I started the day with a sense of calm because the previous days had been so intense and I had made a good number of contacts. I had planned to drive down to Gulf Shores to meet with the owner of a real estate company that lost many employees both legal and undocumented after HB 56, but our meeting was cancelled at the last moment. I hadn’t driven south down to the coast so I decided to go anyway to check it out and see what kind of business establishments I could hit up for flyering. Highway 59 ends at a public beach where I stopped to take pictures. To my extreme surprise, the sand on the beach was white and the water clear blue. Had I woken up there after being unconscious I would have thought I was in Cancun. Who knew that Alabama could be so beautiful. The weather was perfect and had I been wearing shorts, I might have indulged myself and taken a dip in the water.
After snapping a few pictures I decided to grab lunch somewhere where I could write a few emails and do a bit of work. I came across the Shrimp Basket and a good choice it was. I had the best seafood étouffée I had ever tasted an a basket of all-you-can-eat fried shrimp for $9.99. The same food you can eat anywhere else definitely tastes very different in Alabama. I don’t know why, it’s just that much better.
I left the Shrimp Basket and found the nearest Starbucks, which happened to be inside Target in order to be able to sit down and watch the CHIRLA video to get ready for the Know Your Rights presentation scheduled later that evening. I ordered a large iced coffee and sat down to review my materials. This was the first time I was really sitting down to take things in rather than make phone calls or meet new people. As I started watching the video the scenes that came up including the factory workers being detained by ICE in a raid and the agents coming to a family’s home in the middle of the night filled me with intense sorrow. Everything I had heard up until then was magnified by the visual aid provided by video and it all started sinking in. I felt completely alone and I felt the pangs of the reality immigrants wake up to everyday. I felt the fear, the hurt, pain, and the loss of dignity inflicted on people who are simply doing what they can, out of necessity, to get by. I couldn’t help it; tears welled up and rolled down my cheeks. The white woman who had sat at the table next to me in front of a lap top wearing business attire became an anonymous symbol where I directed my anger and sadness out of the corner of my eye. In my mind I thought… “you don’t even know, you have no idea what people are going through as we’re sitting here, you have no idea who I am, you have no idea why I’m the only Latino in this entire store.” I wanted to turn and tell her that people were being ripped out of their homes and children being separated from their parents. That her state had passed a law targeting less than 200,000 people with the hate and vitriol of all previous historical instances of discrimination combined. I wanted her and everyone in that establishment to know why I was crying. I thought about my aunt and uncle being deported at separate times when I was 11 years old and my parents driving my new born American cousin to Mexico to reunite him with his mother. I thought about how fourteen years later my aunt and uncle had returned to the US and, still, any day my cousins could finish a school day only not to find my aunt waiting to pick them up and my mother having to explain what had happened. I thought about what it would be like for them to have to move to Mexico if my relatives were deported and how they would be strangers in that country, never having grown up there and not knowing a single person.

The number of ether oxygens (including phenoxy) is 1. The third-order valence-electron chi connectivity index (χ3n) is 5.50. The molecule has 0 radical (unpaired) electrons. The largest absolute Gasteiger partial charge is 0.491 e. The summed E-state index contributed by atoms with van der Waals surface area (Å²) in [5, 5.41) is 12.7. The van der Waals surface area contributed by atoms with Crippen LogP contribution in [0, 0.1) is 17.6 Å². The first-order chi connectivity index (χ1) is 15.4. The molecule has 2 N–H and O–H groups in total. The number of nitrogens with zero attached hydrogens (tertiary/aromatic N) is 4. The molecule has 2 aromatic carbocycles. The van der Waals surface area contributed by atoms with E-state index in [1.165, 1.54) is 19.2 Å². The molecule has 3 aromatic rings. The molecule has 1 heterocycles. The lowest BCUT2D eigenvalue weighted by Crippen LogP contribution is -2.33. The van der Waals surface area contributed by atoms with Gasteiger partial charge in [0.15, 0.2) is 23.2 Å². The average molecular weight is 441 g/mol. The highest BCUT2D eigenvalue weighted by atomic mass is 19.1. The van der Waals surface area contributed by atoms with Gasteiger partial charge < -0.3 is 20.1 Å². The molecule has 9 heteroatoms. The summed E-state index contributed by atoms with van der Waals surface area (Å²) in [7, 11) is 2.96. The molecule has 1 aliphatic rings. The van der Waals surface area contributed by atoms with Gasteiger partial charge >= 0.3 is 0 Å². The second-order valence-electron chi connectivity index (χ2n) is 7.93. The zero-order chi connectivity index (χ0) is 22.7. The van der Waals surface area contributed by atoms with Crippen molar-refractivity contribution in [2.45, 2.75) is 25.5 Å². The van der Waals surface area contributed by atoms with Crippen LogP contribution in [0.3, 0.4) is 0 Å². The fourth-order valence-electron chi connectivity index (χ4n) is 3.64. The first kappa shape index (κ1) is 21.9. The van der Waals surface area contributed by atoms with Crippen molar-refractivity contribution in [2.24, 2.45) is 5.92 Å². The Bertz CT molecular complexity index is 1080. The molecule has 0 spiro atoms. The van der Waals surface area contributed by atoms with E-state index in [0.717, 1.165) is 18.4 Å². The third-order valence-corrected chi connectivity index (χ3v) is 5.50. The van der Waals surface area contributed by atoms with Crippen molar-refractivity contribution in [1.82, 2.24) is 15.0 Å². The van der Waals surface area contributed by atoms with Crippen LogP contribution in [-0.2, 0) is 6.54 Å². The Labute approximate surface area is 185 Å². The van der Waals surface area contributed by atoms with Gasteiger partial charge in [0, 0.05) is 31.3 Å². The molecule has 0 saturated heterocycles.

I calmed down and finished reading the handouts I was given through the tears blurring my vision. I gathered my things and walked outside and stood outside my rental car for a long while listening to music through my earphones.
When I had picked up the pieces I drove to La Michoacana market in Foley to meet up with two lawyers from the Southern Poverty Law Center and Gabby and Romina. We briefly talked about what the Know Your Rights presentation would look like and proceeded to talk more generally about the law and to the market’s owner who recounted the hardship Latino businesses were experiencing losing not only their employees but also their customer base.
We all drove to United Methodist Church an hour before the presentation to set up. Gabby knew I had been upset earlier and tried her best to cheer me up telling me that I needed to drink a Redbull for the presentation. I knew I needed to be animated and engaging but I couldn’t shake off the numbness I was feeling. As people started arriving I was able to move into the zone and focus on the matter at hand. I welcomed people I had met before at the congregations I visited and spoke to the service providers, leaders, and the Foley Police Department officer who had shown up. The presentation went well. I used to get nervous, but now it’s second nature. At some point the video skipped scenes and it wouldn’t rewind without skipping back to the very beginning. I simply turned the video off and improvised from my knowledge of what needed to be covered and the many times I had given the same spiel before. At the end I invited Gabby to speak so she could address her community as the leader we had been cultivating. She made a call for leaders to emerge from the audience and join us the next day to create a plan of action. All in all we were there four hours that evening. The presentation re-energized me and I felt like a million dollars.